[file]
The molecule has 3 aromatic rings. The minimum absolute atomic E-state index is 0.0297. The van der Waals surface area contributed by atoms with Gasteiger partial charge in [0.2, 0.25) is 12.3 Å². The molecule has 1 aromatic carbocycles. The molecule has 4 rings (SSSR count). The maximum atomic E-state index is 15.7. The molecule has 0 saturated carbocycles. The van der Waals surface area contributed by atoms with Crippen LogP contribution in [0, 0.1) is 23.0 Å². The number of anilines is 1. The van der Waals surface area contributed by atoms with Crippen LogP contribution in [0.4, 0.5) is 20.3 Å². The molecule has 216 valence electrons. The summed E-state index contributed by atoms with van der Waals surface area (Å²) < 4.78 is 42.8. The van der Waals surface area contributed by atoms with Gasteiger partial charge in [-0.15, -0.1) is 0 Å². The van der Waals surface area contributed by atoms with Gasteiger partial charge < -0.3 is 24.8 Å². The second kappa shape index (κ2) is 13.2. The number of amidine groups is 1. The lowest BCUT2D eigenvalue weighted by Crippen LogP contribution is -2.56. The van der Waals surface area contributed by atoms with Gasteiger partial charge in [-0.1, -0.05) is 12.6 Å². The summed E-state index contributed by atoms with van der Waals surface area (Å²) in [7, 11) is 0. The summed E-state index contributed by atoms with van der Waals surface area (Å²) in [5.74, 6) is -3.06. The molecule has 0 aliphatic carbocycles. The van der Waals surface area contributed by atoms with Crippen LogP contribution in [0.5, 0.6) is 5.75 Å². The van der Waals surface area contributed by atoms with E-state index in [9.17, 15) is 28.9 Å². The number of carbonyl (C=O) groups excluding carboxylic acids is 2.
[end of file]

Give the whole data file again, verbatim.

The molecule has 3 aromatic rings. The minimum absolute atomic E-state index is 0.0297. The van der Waals surface area contributed by atoms with Gasteiger partial charge in [0.2, 0.25) is 12.3 Å². The molecule has 1 aromatic carbocycles. The molecule has 4 rings (SSSR count). The maximum atomic E-state index is 15.7. The molecule has 0 saturated carbocycles. The van der Waals surface area contributed by atoms with Crippen LogP contribution in [0, 0.1) is 23.0 Å². The number of anilines is 1. The van der Waals surface area contributed by atoms with Crippen LogP contribution in [0.4, 0.5) is 20.3 Å². The molecule has 216 valence electrons. The summed E-state index contributed by atoms with van der Waals surface area (Å²) < 4.78 is 42.8. The van der Waals surface area contributed by atoms with Gasteiger partial charge in [-0.15, -0.1) is 0 Å². The van der Waals surface area contributed by atoms with Gasteiger partial charge < -0.3 is 24.8 Å². The second kappa shape index (κ2) is 13.2. The number of amidine groups is 1. The lowest BCUT2D eigenvalue weighted by Crippen LogP contribution is -2.56. The van der Waals surface area contributed by atoms with Gasteiger partial charge in [-0.1, -0.05) is 12.6 Å². The summed E-state index contributed by atoms with van der Waals surface area (Å²) in [7, 11) is 0. The summed E-state index contributed by atoms with van der Waals surface area (Å²) in [5.74, 6) is -3.06. The molecule has 0 aliphatic carbocycles. The van der Waals surface area contributed by atoms with Crippen LogP contribution in [0.5, 0.6) is 5.75 Å². The van der Waals surface area contributed by atoms with E-state index in [9.17, 15) is 28.9 Å². The number of carbonyl (C=O) groups excluding carboxylic acids is 2.